the cases where CEOs take a stand fit into the company’s business model. In Silicon Valley, for example, a
preponderance of CEOs has been rallying around pro-immigration issues because “they need the technical
workers,” so it stems from personal experience and self-interest, he suggests.

Even when there is alignment, boards must weigh whether the CEO’s pronouncements affect the company’s
ability to “attract and retain employees,” which is critical to their mission, Larcker says.

Ralph Walkling, founder of the Center for Corporate Governance at Drexel University in Philadelphia, Pa.,
notes that many CEOs are forceful and assertive, which enables them to ascend the corporate ladder. “They feel
empowered to speak out. From a corporate governance perspective, I have no problems when a CEO speaks out
when it represents the best interests of the firm or shareholders,” he says. Millennials, in particular, often
gravitate to companies whose values mirror their own.

Since one of the board’s most significant jobs is hiring and firing the CEO, monitoring that behavior is part of its
mandate, Walkling suggests. Hence, boards can remind CEOs that speaking out about overtly political issues can
antagonize customers. But most boards recognize that CEOs aren’t perfect, sometimes over-express, and may
need an occasional reminder to tamp down their personal viewpoints from a sympathetic board member.

But when a board loses trust about the CEO’s ability to regulate his or her own behavior, then a conflict arises,
Walkling says.

Once a CEO starts speaking out on issues outside of those that impact the company’s business model, the board
must ask whether it wants these actions to take place.

For example, says Larcker, “if the CEO comes out against guns, and all of a sudden you’re alienating hunters,
this can have a real impact on the board’s fiduciary responsibility.”

Setting Boundaries
When most boards tackle these issues, the discussion often takes place in the risk management or audit
committee. The board needs to proactively set guidelines that help the CEO know which areas he or she might want to speak about publicly and which topics might be better left unaddressed.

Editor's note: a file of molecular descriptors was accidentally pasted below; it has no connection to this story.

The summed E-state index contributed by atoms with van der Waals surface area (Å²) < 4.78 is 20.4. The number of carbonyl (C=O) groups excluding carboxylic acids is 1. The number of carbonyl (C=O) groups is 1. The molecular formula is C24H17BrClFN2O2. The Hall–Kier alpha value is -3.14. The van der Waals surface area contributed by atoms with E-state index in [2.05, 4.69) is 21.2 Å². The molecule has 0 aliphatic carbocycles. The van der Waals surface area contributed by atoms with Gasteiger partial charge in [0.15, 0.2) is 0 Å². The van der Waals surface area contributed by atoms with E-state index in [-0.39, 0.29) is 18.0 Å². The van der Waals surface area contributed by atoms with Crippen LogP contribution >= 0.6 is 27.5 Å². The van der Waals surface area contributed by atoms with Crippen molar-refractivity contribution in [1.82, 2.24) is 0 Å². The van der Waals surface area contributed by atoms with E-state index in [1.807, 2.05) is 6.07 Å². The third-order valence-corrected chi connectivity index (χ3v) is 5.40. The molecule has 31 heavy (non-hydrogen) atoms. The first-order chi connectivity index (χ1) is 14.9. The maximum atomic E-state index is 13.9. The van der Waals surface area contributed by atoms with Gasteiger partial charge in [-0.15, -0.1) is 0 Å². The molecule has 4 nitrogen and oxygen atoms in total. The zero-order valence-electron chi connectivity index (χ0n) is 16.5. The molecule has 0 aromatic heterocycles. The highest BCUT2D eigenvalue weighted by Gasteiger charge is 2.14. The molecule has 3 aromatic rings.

Agenda

But the problem, Larcker notes, is that too often the board tackles these issues after the fact, when the damage
has already been done and Twitter comments from customers and shareholders, pro and con, have gone viral.
Just as boards set guidelines for money laundering, they should determine specific boundaries for what CEOs
should be able to express and where they should be restrained.

Procter & Gamble, Larcker observes, has created a dashboard that scans blogs, tweets and other social media
and tabulates its brand strength and reputation, which CEO Robert McDonald reviews. Several “off-the-shelf”
products also provide this service.

Consultant Miles notes that three types of issues regarding CEO statements tend to predominate: 1) the need for
CEOs to respond urgently when something bad happens, 2) a situation where the CEO initiates a discussion on a
specific topic, and 3) simmering issues that linger, such as restaurants’ dealing with cage-free chicken.

These three scenarios, Miles opines, “pose the greatest form of non-financial risk to a company’s brand and
reputation.” If the CEO is incapable of handling them, it can damage the company’s revenue and future growth
prospects.

Miles recommends that the board simulate a situation to test how a CEO handles these events. Doing so can
build the “muscle” of a CEO to better prepare the leader when a crisis occurs. Once the simulation starts, the
CEO must determine factors such as who on the board would be contacted, who on the board can offer help and
assistance, what communication assistance they can tap, and which communication specialist can be hired.

Finally, Miles notes that the issue of CEOs’ expressing themselves publicly is complex and ambiguous, with no
easy solutions. But he emphasizes that the board must learn to accept the consequences of the CEO’s speaking
out, because “there will always be a cost, and that needs to be OK.”